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Thursday, April 13, 2017 12:08 am

Preserving internet privacy in Illinois

A bill to preserve internet privacy has been introduced in the General Assembly.

Known as the Right to Know Act, the legislation would require that internet service providers who retrieve personal data of individual customers through the internet must inform those customers that the service providers are collecting their information. Violators would be subject to fines.

The proposal is a response to a bill President Donald Trump signed into law April 3 which rescinded internet privacy rules set by the Obama administration. The current law now gives internet service providers more control over an individual’s personal data.

In a news conference at the Capitol April 4, Rep. Art Turner, D-Chicago, said Illinois must safeguard internet privacy rights. “This is a very timely bill considering what’s going on nationwide,” he said. “As we pursue this legislation, we want to be a leader in states taking charge of this issue and granting privacy rights to the consumers.”

Turner said the bill will not prevent businesses from doing anything they are currently undertaking in getting information. Nevertheless, he reiterated that consumers have the right to know if their data is being used. “This is a very simple bill because it allows consumers to request from the companies that they come into contact with what information is being collected and how that information is being disseminated,” he said.

Tom Dart, Cook County sheriff, proposed the bill to legislators. “There has to be a sense of perspective in this world, and right now, this bill clearly shows that there isn’t any,” Dart said. “People who have never had any interactions with law enforcement, who have not violated any laws, who pay their taxes, routinely get their information swept, taken, sold or given away, and they don’t even know about it.”

Dart said that the purpose of the bill is not to cut into companies’ profits, but to open the public’s eyes. “We need to create a level of transparency so people can understand what personal information is being taken, who it’s being given to, and then they can make the determination if they want to still work for that company,” he said.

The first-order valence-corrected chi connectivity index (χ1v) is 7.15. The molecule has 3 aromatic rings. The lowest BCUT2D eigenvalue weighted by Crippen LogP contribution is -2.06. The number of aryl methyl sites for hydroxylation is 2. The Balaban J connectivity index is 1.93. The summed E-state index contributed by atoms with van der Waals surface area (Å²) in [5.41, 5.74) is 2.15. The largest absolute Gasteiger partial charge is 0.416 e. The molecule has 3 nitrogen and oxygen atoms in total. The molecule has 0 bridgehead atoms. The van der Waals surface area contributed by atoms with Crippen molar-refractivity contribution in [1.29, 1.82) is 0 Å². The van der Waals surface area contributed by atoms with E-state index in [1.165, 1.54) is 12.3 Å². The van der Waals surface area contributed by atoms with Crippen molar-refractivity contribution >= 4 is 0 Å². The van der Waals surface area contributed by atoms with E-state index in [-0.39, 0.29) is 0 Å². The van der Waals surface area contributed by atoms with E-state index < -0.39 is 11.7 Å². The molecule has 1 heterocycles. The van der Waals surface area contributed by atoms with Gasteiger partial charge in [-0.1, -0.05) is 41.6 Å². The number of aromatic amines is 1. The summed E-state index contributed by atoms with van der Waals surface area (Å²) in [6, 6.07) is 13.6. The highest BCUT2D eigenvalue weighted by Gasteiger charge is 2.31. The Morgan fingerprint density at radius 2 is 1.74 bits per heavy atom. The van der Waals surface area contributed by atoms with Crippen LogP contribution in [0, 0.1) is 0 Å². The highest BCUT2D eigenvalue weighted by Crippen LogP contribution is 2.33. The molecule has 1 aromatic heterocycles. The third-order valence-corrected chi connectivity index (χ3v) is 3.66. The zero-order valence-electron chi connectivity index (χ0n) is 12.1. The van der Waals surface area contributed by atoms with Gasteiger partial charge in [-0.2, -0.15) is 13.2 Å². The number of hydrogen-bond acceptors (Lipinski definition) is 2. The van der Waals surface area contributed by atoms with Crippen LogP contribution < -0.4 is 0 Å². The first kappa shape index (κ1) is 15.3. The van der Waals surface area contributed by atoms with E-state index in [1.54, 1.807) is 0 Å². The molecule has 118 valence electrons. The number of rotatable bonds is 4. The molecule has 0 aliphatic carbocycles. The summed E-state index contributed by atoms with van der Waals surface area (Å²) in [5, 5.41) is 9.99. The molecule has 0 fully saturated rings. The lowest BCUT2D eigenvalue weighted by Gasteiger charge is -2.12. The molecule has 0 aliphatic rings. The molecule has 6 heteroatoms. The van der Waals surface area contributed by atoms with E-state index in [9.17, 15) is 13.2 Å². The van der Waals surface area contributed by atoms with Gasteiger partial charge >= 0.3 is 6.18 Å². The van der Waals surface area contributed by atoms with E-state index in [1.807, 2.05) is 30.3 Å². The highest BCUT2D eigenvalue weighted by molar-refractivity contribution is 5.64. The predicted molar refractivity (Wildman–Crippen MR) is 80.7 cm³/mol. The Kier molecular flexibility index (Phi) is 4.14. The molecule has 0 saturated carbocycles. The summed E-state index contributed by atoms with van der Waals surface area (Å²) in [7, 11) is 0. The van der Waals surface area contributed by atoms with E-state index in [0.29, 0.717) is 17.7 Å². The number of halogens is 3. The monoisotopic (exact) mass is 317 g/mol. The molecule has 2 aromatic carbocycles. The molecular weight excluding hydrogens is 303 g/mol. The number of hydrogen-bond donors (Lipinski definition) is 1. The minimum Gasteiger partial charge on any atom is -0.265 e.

Turner acknowledged opposition towards the bill, but said he’s willing to compromise. “We’re going to continue to discuss and work out the issues with this bill to those on the other side because that’s what we do here in Springfield to pass legislation,” he said. “This sort of bill deserves that sort of cooperation.”

However, Dart said some of the arguments from the bill’s detractors were irrational. “The notion that this could be too laborious for people who are doing nothing more than trying to live their lives? That is insane,” he said.

Dart hopes that the bill will give service providers accountability when obtaining personal information. “There is insanity in a system that we have that allows this to go on,” he said. “This bill is simply trying to bring some sanity into the situation and say, ‘Listen, there must be a baseline established so that individuals realize what personal information of theirs is being swept up by the companies they are engaged with. The individual has the right to find out from those companies what information of theirs is being given and sold.”

Alex Camp is an editorial intern for Illinois Times. He is pursuing his master’s degree at University of Illinois Springfield. Contact him at intern@illinoistimes.com.


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